Hedge fund adviser Hennessee Group LLC said that the Hennessee Hedge Fund Index advanced +1.70% in November (+22.40% YTD), while the S&P 500 rose +5.34% (+20.84% YTD), the Dow Jones Industrial Average increased +6.51% (+17.87% YTD), and the NASDAQ Composite Index advanced +4.86% (+35.99% YTD). The Barclays Aggregate Bond Index advanced +1.29% (+7.61% YTD).
“While hedge funds have generated strong returns this year and kept pace with the majority of the equity benchmarks, they have not been without their challenges,” said Lee Hennessee, Managing Principal of Hennessee Group. “The rally that commenced in March has been very broad based. Stock specific fundamentals have not mattered much to investors. This has resulted in consistent losses in the short portfolios of many hedge funds and has served as a drag on performance. That said, we are beginning to see the environment for shorting improve.”
The Hennessee Long/Short Equity Index advanced +1.76% in November (+18.98% YTD). The equity markets rebounded in November due to encouraging economic data and better than expected earnings reports. Large cap stocks outperformed with the S&P 500 Index gaining +5.3% and reaching new highs for 2009. All ten sectors experienced gains during the month led by materials (+11.3%), industrials (+8.7%) and healthcare (+9.0%). Long/short equity funds generated gains in November, however lagged their traditional counterparts due to their defensive posturing and reduced exposures. Long/short equity managers remain cautious as they measure the strength and depth of the economic recovery and question current market multiples. In addition, some managers appear content maintaining reduced risk exposures through the end of the year.
The Hennessee Arbitrage/Event Driven Index gained +1.85% in November (+28.25% YTD). The spread on the Merrill Lynch High Yield Index widened slightly from 760 basis points to 765 basis points in November, hitting a low of 751 basis points mid-month. Bonds were again positive, however high yield bonds underperformed high grade and treasuries for the first time in a year. High yield and high grade primary markets remain open with significant investor interest. The Hennessee Distressed Index advanced +3.13% in November (+36.78% YTD). Distressed funds continue to benefit from their directional bias. Many managers are now focusing on post-reorganization equities as several companies emerge from bankruptcy, including Delphi and CIT. Managers are also starting to look at the 2005 to 2007 leverage buyout vintages and expect these deals to be the next large set of defaults. The Hennessee Convertible Arbitrage Index advanced +0.75% (+40.57% YTD). Despite a slight widening of spreads and decline in volatility, managers were able to generate gains due to strong secondary market performance and lower interest rates. New issuance remains disappointing, while redemptions remained high. The Hennessee Merger Arbitrage Index advanced +0.74% in November (+7.84% YTD). Many managers saw allocations to merger arbitrage decline significantly after closure of the big pharmaceutical deals. However, many feel that M&A activity is going to continue and anticipate increasing allocations as new deals emerge. Many are encouraged by the pick up in bidding situations, such as Hershey and Kraft bidding for Cadbury.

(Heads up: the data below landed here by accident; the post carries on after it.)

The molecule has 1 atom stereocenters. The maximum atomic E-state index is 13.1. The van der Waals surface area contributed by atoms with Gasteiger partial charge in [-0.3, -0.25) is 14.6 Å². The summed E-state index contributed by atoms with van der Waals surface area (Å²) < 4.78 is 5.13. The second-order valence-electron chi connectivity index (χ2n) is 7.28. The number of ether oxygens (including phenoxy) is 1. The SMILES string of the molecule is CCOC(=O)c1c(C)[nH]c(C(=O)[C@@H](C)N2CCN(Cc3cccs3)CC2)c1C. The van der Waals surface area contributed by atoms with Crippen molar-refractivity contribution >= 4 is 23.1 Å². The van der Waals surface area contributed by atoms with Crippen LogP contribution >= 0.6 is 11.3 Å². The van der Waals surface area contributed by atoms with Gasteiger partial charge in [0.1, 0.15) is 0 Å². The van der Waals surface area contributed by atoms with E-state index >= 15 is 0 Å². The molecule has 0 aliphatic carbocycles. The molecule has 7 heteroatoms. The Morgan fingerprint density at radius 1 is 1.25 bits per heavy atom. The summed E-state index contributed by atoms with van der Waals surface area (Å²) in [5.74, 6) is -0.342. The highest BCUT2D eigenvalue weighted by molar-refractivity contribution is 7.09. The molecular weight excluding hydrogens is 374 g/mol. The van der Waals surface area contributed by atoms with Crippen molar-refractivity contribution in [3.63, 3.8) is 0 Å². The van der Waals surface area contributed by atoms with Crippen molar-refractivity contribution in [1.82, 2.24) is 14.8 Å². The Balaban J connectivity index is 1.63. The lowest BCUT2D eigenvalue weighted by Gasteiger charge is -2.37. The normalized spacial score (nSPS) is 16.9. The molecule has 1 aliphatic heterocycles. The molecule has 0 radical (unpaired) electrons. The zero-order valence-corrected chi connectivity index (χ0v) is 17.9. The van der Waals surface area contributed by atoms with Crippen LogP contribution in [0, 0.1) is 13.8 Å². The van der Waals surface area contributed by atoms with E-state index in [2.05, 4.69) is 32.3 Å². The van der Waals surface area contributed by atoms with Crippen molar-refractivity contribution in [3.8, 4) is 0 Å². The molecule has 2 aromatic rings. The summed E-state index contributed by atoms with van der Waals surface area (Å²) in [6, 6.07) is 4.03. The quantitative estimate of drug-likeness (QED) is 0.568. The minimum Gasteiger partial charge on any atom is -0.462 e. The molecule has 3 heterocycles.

The Hennessee Global/Macro Index advanced +1.46% in November (+22.34% YTD). Global equities increased, though underperformed U.S. markets, as the MSCI EAFE Index advanced +1.75% (+26.03% YTD). The Hennessee International Index advanced +2.67% (+20.78% YTD). Emerging markets were strong, led by Latin America . Managers lost money in India due to Dubai World’s announcement of restructuring and request of a standstill agreement from providers of financing. The Hennessee Macro Index advanced +1.00% in November (+9.73% YTD). One of the most common macro themes, long gold, was profitable in November as the S&P GSCI gold spot index increased +13.64% during the month, its largest monthly advance in 2009. The dollar short continues to be a profitable trade as the US dollar index continued to decline in November. One of the key detractors for the month was the short treasury trade. Treasures rallied as the 2-year Treasury yield dropped from 0.85% to 0.65%, and the 10-year Treasury yield fell from 3.39% to 3.20%. At the same time, the 30-year Treasury yield eased from 4.23% to 4.19%.
“The gold trade continued to snow ball in November as Central Banks have become net buyers along with major hedge funds,” commented Charles Gradante, Co-Founder of Hennessee Group. “Never in my 38 year investment career have I seen so many respected investors focused on a single strategy.”